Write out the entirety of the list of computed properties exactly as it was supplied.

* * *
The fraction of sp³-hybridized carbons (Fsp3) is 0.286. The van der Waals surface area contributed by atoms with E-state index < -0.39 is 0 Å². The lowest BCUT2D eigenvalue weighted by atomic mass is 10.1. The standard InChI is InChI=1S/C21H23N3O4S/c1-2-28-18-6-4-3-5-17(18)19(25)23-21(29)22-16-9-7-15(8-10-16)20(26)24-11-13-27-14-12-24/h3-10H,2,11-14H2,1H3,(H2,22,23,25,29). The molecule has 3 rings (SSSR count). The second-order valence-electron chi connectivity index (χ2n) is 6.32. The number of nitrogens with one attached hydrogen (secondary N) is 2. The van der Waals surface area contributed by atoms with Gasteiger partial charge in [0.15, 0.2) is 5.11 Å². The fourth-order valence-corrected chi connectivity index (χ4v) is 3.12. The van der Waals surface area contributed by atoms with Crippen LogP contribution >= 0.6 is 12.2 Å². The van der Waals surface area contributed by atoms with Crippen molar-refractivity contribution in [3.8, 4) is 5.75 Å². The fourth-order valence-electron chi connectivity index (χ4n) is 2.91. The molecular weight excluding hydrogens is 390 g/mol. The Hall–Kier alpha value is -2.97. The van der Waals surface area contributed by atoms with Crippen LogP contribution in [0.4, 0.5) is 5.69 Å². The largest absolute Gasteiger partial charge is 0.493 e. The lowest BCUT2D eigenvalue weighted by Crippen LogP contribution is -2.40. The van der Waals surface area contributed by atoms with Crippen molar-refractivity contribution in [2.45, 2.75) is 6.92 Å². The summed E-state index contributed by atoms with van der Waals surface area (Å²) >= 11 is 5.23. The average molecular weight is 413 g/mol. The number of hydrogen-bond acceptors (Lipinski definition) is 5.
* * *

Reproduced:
The fraction of sp³-hybridized carbons (Fsp3) is 0.286. The van der Waals surface area contributed by atoms with E-state index < -0.39 is 0 Å². The lowest BCUT2D eigenvalue weighted by atomic mass is 10.1. The standard InChI is InChI=1S/C21H23N3O4S/c1-2-28-18-6-4-3-5-17(18)19(25)23-21(29)22-16-9-7-15(8-10-16)20(26)24-11-13-27-14-12-24/h3-10H,2,11-14H2,1H3,(H2,22,23,25,29). The molecule has 3 rings (SSSR count). The second-order valence-electron chi connectivity index (χ2n) is 6.32. The number of nitrogens with one attached hydrogen (secondary N) is 2. The van der Waals surface area contributed by atoms with Gasteiger partial charge in [0.15, 0.2) is 5.11 Å². The fourth-order valence-corrected chi connectivity index (χ4v) is 3.12. The van der Waals surface area contributed by atoms with Crippen LogP contribution >= 0.6 is 12.2 Å². The van der Waals surface area contributed by atoms with Crippen molar-refractivity contribution in [3.8, 4) is 5.75 Å². The fourth-order valence-electron chi connectivity index (χ4n) is 2.91. The molecular weight excluding hydrogens is 390 g/mol. The Hall–Kier alpha value is -2.97. The van der Waals surface area contributed by atoms with Crippen LogP contribution in [0.4, 0.5) is 5.69 Å². The largest absolute Gasteiger partial charge is 0.493 e. The lowest BCUT2D eigenvalue weighted by Crippen LogP contribution is -2.40. The van der Waals surface area contributed by atoms with Crippen molar-refractivity contribution in [2.45, 2.75) is 6.92 Å². The summed E-state index contributed by atoms with van der Waals surface area (Å²) >= 11 is 5.23. The average molecular weight is 413 g/mol. The number of hydrogen-bond acceptors (Lipinski definition) is 5.